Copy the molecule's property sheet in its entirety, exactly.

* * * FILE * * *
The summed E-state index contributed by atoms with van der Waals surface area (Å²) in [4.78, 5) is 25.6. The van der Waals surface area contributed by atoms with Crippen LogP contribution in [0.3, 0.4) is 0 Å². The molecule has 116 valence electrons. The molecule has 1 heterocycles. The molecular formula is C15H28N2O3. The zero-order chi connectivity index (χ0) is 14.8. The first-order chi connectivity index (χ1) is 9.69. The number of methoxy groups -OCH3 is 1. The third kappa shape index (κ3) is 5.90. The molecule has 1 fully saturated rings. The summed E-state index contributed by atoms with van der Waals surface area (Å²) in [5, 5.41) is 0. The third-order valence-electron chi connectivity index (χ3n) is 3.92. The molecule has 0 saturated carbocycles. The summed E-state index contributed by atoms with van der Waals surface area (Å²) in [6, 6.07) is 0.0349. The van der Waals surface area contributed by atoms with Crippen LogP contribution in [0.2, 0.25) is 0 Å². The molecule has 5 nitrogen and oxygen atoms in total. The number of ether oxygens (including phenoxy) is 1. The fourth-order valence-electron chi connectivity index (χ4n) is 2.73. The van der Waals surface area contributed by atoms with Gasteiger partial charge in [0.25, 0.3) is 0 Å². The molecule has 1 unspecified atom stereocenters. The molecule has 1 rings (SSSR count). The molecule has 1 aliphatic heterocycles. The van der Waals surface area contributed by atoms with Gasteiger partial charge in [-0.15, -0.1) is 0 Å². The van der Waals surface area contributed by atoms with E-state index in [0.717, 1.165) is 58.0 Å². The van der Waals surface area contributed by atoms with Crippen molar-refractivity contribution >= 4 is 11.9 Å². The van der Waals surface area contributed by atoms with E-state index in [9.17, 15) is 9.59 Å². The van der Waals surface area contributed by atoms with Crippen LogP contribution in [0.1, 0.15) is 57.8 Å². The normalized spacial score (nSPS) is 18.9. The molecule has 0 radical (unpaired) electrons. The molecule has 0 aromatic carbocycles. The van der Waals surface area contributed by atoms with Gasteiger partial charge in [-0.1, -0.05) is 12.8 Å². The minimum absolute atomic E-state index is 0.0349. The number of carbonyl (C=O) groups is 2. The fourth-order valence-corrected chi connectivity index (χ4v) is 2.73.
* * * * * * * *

The summed E-state index contributed by atoms with van der Waals surface area (Å²) in [4.78, 5) is 25.6. The van der Waals surface area contributed by atoms with Crippen LogP contribution in [0.3, 0.4) is 0 Å². The molecule has 116 valence electrons. The molecule has 1 heterocycles. The molecular formula is C15H28N2O3. The zero-order chi connectivity index (χ0) is 14.8. The first-order chi connectivity index (χ1) is 9.69. The number of methoxy groups -OCH3 is 1. The third kappa shape index (κ3) is 5.90. The molecule has 1 fully saturated rings. The summed E-state index contributed by atoms with van der Waals surface area (Å²) in [5, 5.41) is 0. The third-order valence-electron chi connectivity index (χ3n) is 3.92. The molecule has 0 saturated carbocycles. The summed E-state index contributed by atoms with van der Waals surface area (Å²) in [6, 6.07) is 0.0349. The van der Waals surface area contributed by atoms with Crippen LogP contribution in [0.2, 0.25) is 0 Å². The molecule has 5 nitrogen and oxygen atoms in total. The number of ether oxygens (including phenoxy) is 1. The fourth-order valence-electron chi connectivity index (χ4n) is 2.73. The van der Waals surface area contributed by atoms with Gasteiger partial charge in [0.25, 0.3) is 0 Å². The molecule has 1 unspecified atom stereocenters. The molecule has 1 rings (SSSR count). The molecule has 1 aliphatic heterocycles. The van der Waals surface area contributed by atoms with Gasteiger partial charge in [-0.15, -0.1) is 0 Å². The van der Waals surface area contributed by atoms with E-state index in [0.717, 1.165) is 58.0 Å². The van der Waals surface area contributed by atoms with Crippen molar-refractivity contribution >= 4 is 11.9 Å². The van der Waals surface area contributed by atoms with E-state index in [9.17, 15) is 9.59 Å². The van der Waals surface area contributed by atoms with Crippen LogP contribution in [0.1, 0.15) is 57.8 Å². The normalized spacial score (nSPS) is 18.9. The molecule has 0 radical (unpaired) electrons. The molecule has 0 aromatic carbocycles. The van der Waals surface area contributed by atoms with Gasteiger partial charge in [-0.1, -0.05) is 12.8 Å². The minimum absolute atomic E-state index is 0.0349. The number of carbonyl (C=O) groups is 2. The fourth-order valence-corrected chi connectivity index (χ4v) is 2.73.